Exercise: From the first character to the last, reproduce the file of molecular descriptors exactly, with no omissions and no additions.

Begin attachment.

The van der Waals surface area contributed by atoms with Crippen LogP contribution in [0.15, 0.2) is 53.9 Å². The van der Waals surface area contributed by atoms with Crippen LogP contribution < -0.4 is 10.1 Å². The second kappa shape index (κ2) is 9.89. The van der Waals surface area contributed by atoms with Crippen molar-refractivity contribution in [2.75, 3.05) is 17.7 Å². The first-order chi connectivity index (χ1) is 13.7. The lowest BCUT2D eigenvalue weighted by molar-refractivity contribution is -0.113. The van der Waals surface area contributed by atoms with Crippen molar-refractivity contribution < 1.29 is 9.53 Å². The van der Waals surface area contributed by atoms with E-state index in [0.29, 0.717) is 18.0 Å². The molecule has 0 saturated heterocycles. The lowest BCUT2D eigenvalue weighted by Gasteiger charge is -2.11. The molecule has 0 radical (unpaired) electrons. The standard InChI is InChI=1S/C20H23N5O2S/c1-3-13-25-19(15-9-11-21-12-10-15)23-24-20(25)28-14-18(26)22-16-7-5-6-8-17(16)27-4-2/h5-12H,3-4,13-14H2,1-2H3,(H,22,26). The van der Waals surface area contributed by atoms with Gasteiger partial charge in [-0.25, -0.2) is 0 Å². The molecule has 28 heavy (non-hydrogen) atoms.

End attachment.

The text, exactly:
The van der Waals surface area contributed by atoms with Crippen LogP contribution in [0.15, 0.2) is 53.9 Å². The van der Waals surface area contributed by atoms with Crippen LogP contribution < -0.4 is 10.1 Å². The second kappa shape index (κ2) is 9.89. The van der Waals surface area contributed by atoms with Crippen molar-refractivity contribution in [2.75, 3.05) is 17.7 Å². The first-order chi connectivity index (χ1) is 13.7. The lowest BCUT2D eigenvalue weighted by molar-refractivity contribution is -0.113. The van der Waals surface area contributed by atoms with Crippen molar-refractivity contribution < 1.29 is 9.53 Å². The van der Waals surface area contributed by atoms with E-state index in [0.29, 0.717) is 18.0 Å². The molecule has 0 saturated heterocycles. The lowest BCUT2D eigenvalue weighted by Gasteiger charge is -2.11. The molecule has 0 radical (unpaired) electrons. The standard InChI is InChI=1S/C20H23N5O2S/c1-3-13-25-19(15-9-11-21-12-10-15)23-24-20(25)28-14-18(26)22-16-7-5-6-8-17(16)27-4-2/h5-12H,3-4,13-14H2,1-2H3,(H,22,26). The van der Waals surface area contributed by atoms with Gasteiger partial charge in [-0.25, -0.2) is 0 Å². The molecule has 28 heavy (non-hydrogen) atoms.